Song Leaders and Tempo

A good song is often ruined by the wrong tempo.

By PAUL O. CAMPBELL, Evangelist, Central California Conference

One thing over which we as song leaders often stumble is tempo. A good song is often ruined by the wrong tempo. The tempo of a song may vary according to the occasion. A large congregation calls for a more deliber­ate tempo in hymn singing. Experienced leaders know that a song is better too slow than too fast. Next time there is a revival in your church, notice how the congregation sings, "Just As I Am." The song moves rather slowly, but it seems natural. A sure way to kill the spirit of the meeting would be to speed up a song during a revival. Worship should never seem hurried. Inexperience usually leads a song too fast. At first it will be a little difficult for the younger leaders to sense the truth on this question of tempo.

A song does not have to be fast to be alive, but when a leader wants a real spirit in his song service, he usually speeds up the tempo. Some of the people fail to keep up the pace, and finally give up trying. Others come in a little late on the accent, and that makes the song sound as if it is dragging, however fast the song may be moving. The leader hears that dragging tendency, and in his inexperi­ence again speeds up the tempo, hoping to thus remedy the situation. However, he and the congregation are caught in a vicious circle. Interest in the singing fades, and the leader secretly blames the congregation (sometimes not so secretly), but the congregation cannot keep up. The leader heartily wishes that sometime he could find a group that could sing without dragging. He knows not that he himself is at fault.

Here is a suggestion on how to help prevent the dragging song service. First call attention to the words, and getall to say them distinctly. Now for a surprising experiment. After you have sung the song through two or three times, cut the speed down half. Add emphasis to the accent. Keep the song moving solidly, but very slowly. More will begin singing. The little children will be able to keep up. The grandmas will adjust their glasses and join in. All will take new interest. The song will grip the congregation, and the results will fascinate the leader.

The effect upon the congregation will be past expectation. A surprising solidity will come into the singing. It will move forward with an unbelievable, inevitable, conquering zest, like a great army marching toward cer­tain victory. After singing the song at half speed a few times, the tempo can be increased without losing the attention of the people or without diminishing the vitality of the song. Do not say that it cannot be done, but try it. It will bring a new, higher note of confidence into congregational singing—yes, a note of victory. W need that victory, young and old. Why not sing and be victorious?

Such a song service brings great pleasure to the song leader, and unconsciously it will have a tremendous psychological effect on the congregation. Men and women come to the meeting with all their preconceived ideas, all their prejudices, aversions, and dislikes. Many a man comes and dares anyone to change his ideas or convictions. Yet he will change if we can get him to invest. His interest will center in that in which he has invested. If he can be induced to spend a little time and effort in the song service, he will be interested in the whole service. Why ? Because he has an investment in that meeting. It is his meeting.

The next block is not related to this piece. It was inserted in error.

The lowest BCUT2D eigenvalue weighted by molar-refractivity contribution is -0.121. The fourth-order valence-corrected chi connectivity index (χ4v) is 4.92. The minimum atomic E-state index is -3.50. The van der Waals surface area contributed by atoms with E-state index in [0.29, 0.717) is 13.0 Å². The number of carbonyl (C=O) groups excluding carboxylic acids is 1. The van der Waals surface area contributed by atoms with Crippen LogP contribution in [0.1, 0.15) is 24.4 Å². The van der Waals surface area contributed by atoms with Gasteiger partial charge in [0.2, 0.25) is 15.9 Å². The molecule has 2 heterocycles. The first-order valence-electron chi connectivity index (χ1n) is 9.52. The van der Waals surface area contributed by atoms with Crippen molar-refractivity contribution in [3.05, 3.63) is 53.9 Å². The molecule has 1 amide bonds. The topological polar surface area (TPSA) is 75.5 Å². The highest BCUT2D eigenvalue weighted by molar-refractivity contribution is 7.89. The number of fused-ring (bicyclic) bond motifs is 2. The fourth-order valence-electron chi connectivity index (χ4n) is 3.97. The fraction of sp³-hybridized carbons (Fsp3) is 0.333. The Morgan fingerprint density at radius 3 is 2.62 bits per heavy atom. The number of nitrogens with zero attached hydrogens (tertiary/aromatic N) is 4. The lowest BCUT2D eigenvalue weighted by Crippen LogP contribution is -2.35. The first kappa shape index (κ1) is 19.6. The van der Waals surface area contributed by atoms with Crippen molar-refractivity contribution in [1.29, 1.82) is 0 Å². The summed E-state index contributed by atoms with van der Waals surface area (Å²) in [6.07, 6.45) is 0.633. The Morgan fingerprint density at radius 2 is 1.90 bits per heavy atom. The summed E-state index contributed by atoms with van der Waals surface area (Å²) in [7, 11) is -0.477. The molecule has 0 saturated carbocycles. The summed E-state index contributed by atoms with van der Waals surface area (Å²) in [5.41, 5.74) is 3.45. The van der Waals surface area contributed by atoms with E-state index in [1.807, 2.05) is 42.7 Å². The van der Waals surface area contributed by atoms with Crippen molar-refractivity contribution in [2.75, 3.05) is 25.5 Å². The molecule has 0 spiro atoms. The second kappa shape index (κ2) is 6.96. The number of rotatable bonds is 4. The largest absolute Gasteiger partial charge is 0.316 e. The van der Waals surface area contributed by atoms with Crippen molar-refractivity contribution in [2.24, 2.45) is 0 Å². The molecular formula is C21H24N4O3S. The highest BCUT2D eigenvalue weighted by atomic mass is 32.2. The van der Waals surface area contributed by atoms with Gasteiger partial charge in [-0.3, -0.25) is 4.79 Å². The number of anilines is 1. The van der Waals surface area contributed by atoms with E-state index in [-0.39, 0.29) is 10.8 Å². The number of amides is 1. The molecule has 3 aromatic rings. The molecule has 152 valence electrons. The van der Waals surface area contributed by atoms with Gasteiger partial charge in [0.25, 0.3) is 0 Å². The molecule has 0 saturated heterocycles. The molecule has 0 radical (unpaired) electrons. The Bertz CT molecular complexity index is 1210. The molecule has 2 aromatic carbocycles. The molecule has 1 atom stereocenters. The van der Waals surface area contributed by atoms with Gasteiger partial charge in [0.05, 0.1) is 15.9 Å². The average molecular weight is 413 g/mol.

Barriers are broken down between him and the speaker, even before the speaker begins. He does not realize it, but during the song service he has become more ready to hear, and to believe that which he hears. The Spirit of God begins to work. Minds are made re­ceptive. When the last song is finished, the congregation settles down to listen. Already the folk are defending the speaker in their minds. The preacher does not have to pre­pare his hearers to receive the message, for their hearts are wide open. He launches into his subject, and pours forth the conviction of his heart. The message strikes home, and men are brought to decision.

Concentrate Efforts on a Few Songs

At an informal song service, as in an evan­gelistic meeting. there is considerable latitude given the song leader. Because of such free­dom, he should be the more careful not to scatter and frustrate his efforts. Too many songs have such a tendency. Four or five songs are plenty for the usual song service. Better take only one and really digest it, than to use many carelessly and make no impres­sion upon the congregation. Spend time on one. Go over the refrain several times until it can be sung without books. Sing the last phrase of the refrain several times in suc­cession. Give special help to some special part, while the rest of the parts hum or sing softly. Encourage the altos and the tenors. Usually there are fewer of them, and a little encouragement will help.

Fasten the attention of the congregation upon the song. Get the folk to start on the very first word of each stanza. The begin­ning and the ending of a song are important. Put stress on good pronunciation. The congregation should not feel that they are forced into a schoolroom for musical instruction, of course. Folk come to meeting for other rea­sons. Make the song service a time of relax­ation, rather than a time of tension. Most congregations will gladly sing if they are understandingly led. Removing all obstacles is the task of the song leader. If he can do this pleasantly, he will be hailed by the con­gregation as a great song leader, when as a matter of fact he has merely let the congrega­tion sing.

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By PAUL O. CAMPBELL, Evangelist, Central California Conference

April 1940

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